Army’s Terry Baggett, finalist for the 2014 William V. Campbell Award, isn’t afraid of a challenge. At Whitney Young High School in Chicago, he played three positions on offense and a defensive position for the football team despite the injury concerns because of the amount of wear and tear. He also earned two varsity letters in basketball – one of the premier basketball schools in the city, and alma mater to Michael Jordan’s son, Marcus.
His fearlessness netted the confidence of his teammates who voted him captain three times in football and twice in basketball.
Baggett had a good share of offers coming out of high school but to him only one place could really offer the type of challenge he was looking for. “I decided to go to Westpoint because I knew it was the type of place that could mold me into the type of man and the type of student I wanted to be,” Baggett said. “It has turned out even better than I had thought.”
While the Army football team is known for its rushing attack, the academy is best known for producing leaders. According to teammate Trenton Turrentine, Baggett exemplifies both aspects.
“He leads by examples and is vocal whenever someone is messing up,” Turrentine said. “He’s also an incredibly hard-nosed runner, but he is amazing at jump-cutting. He’s one of the few people I’ve seen be able to cut on a 90 degree angle with speed and quickness.”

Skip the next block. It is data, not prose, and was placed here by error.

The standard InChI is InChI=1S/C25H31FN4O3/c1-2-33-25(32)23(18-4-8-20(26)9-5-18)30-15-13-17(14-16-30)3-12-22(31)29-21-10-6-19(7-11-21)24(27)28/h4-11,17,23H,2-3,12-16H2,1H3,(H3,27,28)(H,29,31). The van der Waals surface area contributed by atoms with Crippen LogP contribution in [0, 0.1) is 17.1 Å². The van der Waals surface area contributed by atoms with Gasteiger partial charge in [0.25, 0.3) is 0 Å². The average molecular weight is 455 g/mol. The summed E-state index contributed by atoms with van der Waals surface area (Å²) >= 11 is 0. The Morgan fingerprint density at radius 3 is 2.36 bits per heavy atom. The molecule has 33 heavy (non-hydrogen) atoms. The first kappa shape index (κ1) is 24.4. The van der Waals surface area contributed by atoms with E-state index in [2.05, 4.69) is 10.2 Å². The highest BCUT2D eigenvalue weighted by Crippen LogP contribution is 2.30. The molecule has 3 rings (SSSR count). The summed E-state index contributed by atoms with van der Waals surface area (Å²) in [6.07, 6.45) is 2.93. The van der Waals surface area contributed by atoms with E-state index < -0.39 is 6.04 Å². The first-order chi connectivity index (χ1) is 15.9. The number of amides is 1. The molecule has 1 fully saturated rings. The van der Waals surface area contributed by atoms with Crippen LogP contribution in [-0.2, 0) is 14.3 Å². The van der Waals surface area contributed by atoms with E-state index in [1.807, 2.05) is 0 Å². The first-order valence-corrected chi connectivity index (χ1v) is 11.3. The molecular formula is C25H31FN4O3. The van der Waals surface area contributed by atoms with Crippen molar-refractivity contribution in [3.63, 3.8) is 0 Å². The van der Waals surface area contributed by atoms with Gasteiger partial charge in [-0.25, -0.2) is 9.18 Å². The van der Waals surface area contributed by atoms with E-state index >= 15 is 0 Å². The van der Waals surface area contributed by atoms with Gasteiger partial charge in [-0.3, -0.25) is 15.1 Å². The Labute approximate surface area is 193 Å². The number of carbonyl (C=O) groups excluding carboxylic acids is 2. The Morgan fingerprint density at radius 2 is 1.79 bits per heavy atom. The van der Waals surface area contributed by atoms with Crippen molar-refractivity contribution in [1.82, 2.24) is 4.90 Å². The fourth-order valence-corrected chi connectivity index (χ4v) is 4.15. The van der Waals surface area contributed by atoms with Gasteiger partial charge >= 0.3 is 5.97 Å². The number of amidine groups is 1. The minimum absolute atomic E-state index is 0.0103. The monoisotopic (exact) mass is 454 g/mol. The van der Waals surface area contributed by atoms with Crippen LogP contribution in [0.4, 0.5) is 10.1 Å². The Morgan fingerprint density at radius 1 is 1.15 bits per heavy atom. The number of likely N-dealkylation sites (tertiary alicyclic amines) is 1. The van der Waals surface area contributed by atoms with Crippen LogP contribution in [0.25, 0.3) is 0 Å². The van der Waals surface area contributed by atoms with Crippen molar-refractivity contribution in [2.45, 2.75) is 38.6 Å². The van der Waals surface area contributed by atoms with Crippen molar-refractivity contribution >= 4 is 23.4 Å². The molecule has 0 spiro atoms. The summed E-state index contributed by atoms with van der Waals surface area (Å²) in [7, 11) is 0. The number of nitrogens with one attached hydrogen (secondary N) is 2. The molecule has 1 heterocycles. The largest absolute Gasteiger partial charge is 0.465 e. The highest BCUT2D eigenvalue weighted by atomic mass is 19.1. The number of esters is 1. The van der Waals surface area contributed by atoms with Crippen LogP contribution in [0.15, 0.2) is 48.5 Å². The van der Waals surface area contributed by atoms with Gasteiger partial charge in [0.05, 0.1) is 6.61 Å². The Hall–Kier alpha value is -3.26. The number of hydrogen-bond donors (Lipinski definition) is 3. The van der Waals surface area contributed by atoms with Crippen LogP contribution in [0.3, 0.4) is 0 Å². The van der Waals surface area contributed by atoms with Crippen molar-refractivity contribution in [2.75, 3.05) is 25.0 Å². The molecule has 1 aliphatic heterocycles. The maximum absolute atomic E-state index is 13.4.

Last season, Baggett broke the Army single game rushing record against Eastern Michigan with 304 rushing yards. In the 50-25 point victory, he had rushes of 64 and 96 yards. He also garnered a monstrous 16.9 yards per rush.
Baggett said he felt honored to be mentioned with the great Army running backs that preceded him.
“To be mentioned with some of the great running backs who have come from this academy is truly a great honor. Westpoint has produced three Heisman Trophy winners.” He said.
Army coach Jeff Monken said Baggett is one of the most well-rounded young men he has encountered.
“He is so professional and that is not usually something you say about a 22-year old man,” Monken said. “He is well respected by his teammates and cadets, which doesn’t always translate into one another.”
Although his rushing yards have declined from more than 1,100 last season to 339 yards in Monken’s new system, Baggett has the highest average per carry on the team (7.9) and Monken noted his selflessness.
“Terry was one of the first guys I met when I came here,” he said. “He hasn’t complained or moaned about what we do here. He just cares about doing what is best for the team. There is no better representative for the US military than that young man. He is a great example for this team and this academy.